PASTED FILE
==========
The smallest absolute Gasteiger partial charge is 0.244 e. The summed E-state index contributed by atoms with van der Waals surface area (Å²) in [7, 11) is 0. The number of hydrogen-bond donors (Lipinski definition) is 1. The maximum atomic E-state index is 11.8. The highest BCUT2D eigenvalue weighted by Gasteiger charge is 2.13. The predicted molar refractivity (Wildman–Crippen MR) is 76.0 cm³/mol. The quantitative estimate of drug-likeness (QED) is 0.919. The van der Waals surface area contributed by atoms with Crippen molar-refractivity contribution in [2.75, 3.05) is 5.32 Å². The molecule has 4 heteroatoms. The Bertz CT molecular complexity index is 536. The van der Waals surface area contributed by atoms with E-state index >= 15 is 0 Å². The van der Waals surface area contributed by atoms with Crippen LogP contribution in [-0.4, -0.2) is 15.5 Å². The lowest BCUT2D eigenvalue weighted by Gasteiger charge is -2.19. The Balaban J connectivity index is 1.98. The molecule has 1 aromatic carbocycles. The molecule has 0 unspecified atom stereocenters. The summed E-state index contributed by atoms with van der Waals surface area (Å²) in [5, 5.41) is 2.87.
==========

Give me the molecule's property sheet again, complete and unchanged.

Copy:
The smallest absolute Gasteiger partial charge is 0.244 e. The summed E-state index contributed by atoms with van der Waals surface area (Å²) in [7, 11) is 0. The number of hydrogen-bond donors (Lipinski definition) is 1. The maximum atomic E-state index is 11.8. The highest BCUT2D eigenvalue weighted by Gasteiger charge is 2.13. The predicted molar refractivity (Wildman–Crippen MR) is 76.0 cm³/mol. The quantitative estimate of drug-likeness (QED) is 0.919. The van der Waals surface area contributed by atoms with Crippen molar-refractivity contribution in [2.75, 3.05) is 5.32 Å². The molecule has 4 heteroatoms. The Bertz CT molecular complexity index is 536. The van der Waals surface area contributed by atoms with E-state index >= 15 is 0 Å². The van der Waals surface area contributed by atoms with Crippen LogP contribution in [-0.4, -0.2) is 15.5 Å². The lowest BCUT2D eigenvalue weighted by Gasteiger charge is -2.19. The Balaban J connectivity index is 1.98. The molecule has 1 aromatic carbocycles. The molecule has 0 unspecified atom stereocenters. The summed E-state index contributed by atoms with van der Waals surface area (Å²) in [5, 5.41) is 2.87.